I started guiding in 2001 and became an outfitter in 2009. I guide float and wade trips on Rivers and Small streams in Montana.

Do you guide only tenkara or also western fly-fishing?

I guide Western and tenkara fly-fishing.

About how many guide trips and tenkara guide trips do you do in a season?

I guide about 150 client days per season 10 to 20 of those are tenkara

A cutthroat caught on one of Jim's secret streams.

A cutthroat caught on one of Jim’s secret streams.

What would you say are the advantages and disadvantages of guiding with tenkara?

A few advantages to tenkara are the simplicity and a drag free drift. One disadvantage is casting distance on big rivers and that is irrelevant when tenkara float fishing from a raft.

What are your favorite Tenkara USA rods for guiding on your favorites and are your personal favorites different that what you guide with?

My personal and guide rods are the same the Amago and the Sato.

John Geer of Tenkara USA with a rainbow caught on a trip with Jim.

John Geer of Tenkara USA with a rainbow caught on a trip with Jim.

What types of rigs do you fish (i.e. single dry fly, indicator rigs, dry dropper, etc.) ?

I fish single dries, dry dropper, double fly indicator rigs and nymphs without indicators. The one thing I have not tried is streamers

Has there been anything about fishing and guiding with tenkara that has been a surprise to you compared to your initial impressions of the fishing method?

The freedom. It’s nice to leave the big bag of flies and equipment and just take a small pack with a few essentials.

As a guide, what are your thoughts on using few (or one) fly pattern?

It’s fun to do at times, but I am not a one fly guy.

Do you have a favorite fly? What is it?

A prince nymph for the nymph. A Purple Haze for the dry.

Do you have a fly-fishing or tenkara based online blog?  What is the URL?

It’s a hunting and fishing blog, but I don’t update it often.
https://montanahuntingfishingadv.com/blog/

Do you have an social media presence for your services?  What are your Facebook or other social media accounts names?

Facebook page, https://www.facebook.com/montanahuntingfishingadventures/
Facebook, https://www.facebook.com/mthuntfishadv
Twitter, mthuntfishadv
Instagram, montana_hunting_fishing_adv

Tenkara guide Jim Mitchell with Daniel Galhardo in Montana

Tenkara guide Jim Mitchell with Daniel Galhardo in Montana

 

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Conversations: Japan with Adam Trahan and Adam Klags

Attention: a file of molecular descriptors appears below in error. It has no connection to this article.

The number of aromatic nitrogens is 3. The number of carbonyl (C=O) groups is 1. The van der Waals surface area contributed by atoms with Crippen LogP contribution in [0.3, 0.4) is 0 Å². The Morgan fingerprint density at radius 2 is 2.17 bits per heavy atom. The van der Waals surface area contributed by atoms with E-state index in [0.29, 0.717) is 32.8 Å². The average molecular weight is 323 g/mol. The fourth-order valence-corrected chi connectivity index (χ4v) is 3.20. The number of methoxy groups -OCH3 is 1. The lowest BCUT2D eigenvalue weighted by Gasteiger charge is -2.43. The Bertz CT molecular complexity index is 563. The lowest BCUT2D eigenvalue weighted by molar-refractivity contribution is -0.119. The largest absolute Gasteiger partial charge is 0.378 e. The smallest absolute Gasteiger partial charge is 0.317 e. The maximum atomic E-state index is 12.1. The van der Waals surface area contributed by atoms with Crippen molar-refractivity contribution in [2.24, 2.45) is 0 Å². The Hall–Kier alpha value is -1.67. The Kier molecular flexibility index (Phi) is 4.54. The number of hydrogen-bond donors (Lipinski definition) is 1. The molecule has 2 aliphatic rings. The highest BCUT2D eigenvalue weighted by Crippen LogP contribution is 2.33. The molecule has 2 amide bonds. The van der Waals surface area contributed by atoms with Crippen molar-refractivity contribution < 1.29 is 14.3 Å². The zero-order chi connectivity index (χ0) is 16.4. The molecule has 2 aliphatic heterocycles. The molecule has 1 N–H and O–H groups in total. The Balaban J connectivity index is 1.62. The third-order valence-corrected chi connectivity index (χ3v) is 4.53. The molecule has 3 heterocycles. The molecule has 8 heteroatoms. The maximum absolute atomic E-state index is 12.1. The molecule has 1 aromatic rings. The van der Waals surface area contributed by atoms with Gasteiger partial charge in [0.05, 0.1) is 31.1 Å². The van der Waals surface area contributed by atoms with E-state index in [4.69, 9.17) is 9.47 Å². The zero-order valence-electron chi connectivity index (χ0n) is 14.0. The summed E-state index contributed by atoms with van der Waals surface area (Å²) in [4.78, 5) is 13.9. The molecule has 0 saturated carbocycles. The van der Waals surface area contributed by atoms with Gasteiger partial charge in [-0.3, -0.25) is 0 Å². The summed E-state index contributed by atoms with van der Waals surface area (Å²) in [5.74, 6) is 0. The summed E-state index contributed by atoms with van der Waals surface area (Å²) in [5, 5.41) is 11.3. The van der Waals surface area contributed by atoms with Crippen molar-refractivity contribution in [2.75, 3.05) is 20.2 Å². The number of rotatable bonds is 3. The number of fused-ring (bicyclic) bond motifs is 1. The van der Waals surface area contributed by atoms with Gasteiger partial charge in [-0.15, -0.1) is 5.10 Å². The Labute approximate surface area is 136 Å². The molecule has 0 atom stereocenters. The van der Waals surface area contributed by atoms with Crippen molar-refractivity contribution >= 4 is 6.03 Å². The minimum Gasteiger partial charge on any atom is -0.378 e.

On November 2, 2016 • Comments (0)
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adam-photos

This blog entry is a transcription from the Tenkara Cast podcast episode “Conversations: Japan with Adam Trahan and Adam Klags.” We have had many requests to have the podcasts in this format and are happy to present the first one here. The podcast episode may be found here

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Choosing a tenkara rod, tenkara line, and tenkara flies

On October 17, 2016 • Comments (1)
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By Daniel Galhardo

complete-set

This blog entry is a transcription from the Tenkara Cast podcast episode “Choosing a tenkara rod, tenkara line, and tenkara flies.” We have had many requests to have the podcasts transcribed and are happy to present the first one here. The podcast episode may be found here

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New podcast episode: My Outdoor Obsessions – tenkara and climbing

On September 6, 2016 • Comments (0)
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You can subscribe to our podcast via iTunes or Soundcloud
Our podcast archive is also available here



In this latest episode Daniel, who has been described as a “rock-climber disguised as a fly angler”, but sometimes as a fly angler disguised as a rock-climber, discusses how he found his two big passions in life, rock-climbing and tenkara fly-fishing, as well as how they fit together and have inspired him to start Tenkara USA. Without knowing where the episode was going to go, Daniel concludes that one shouldn’t dismiss an activity after a quick glance as you may get hooked when you actually try it. And, that some activities are great complements to each other and bring us balance.

Referenced in this episode:
Daniel brings up the newly published book by one of his climbing heroes, Hans Florine: http://onthenosebook.com/
Giveaway campaign: http://onthenosebook.com/contest/ (the Tenkara USA giveaway will be on the week of September 19th).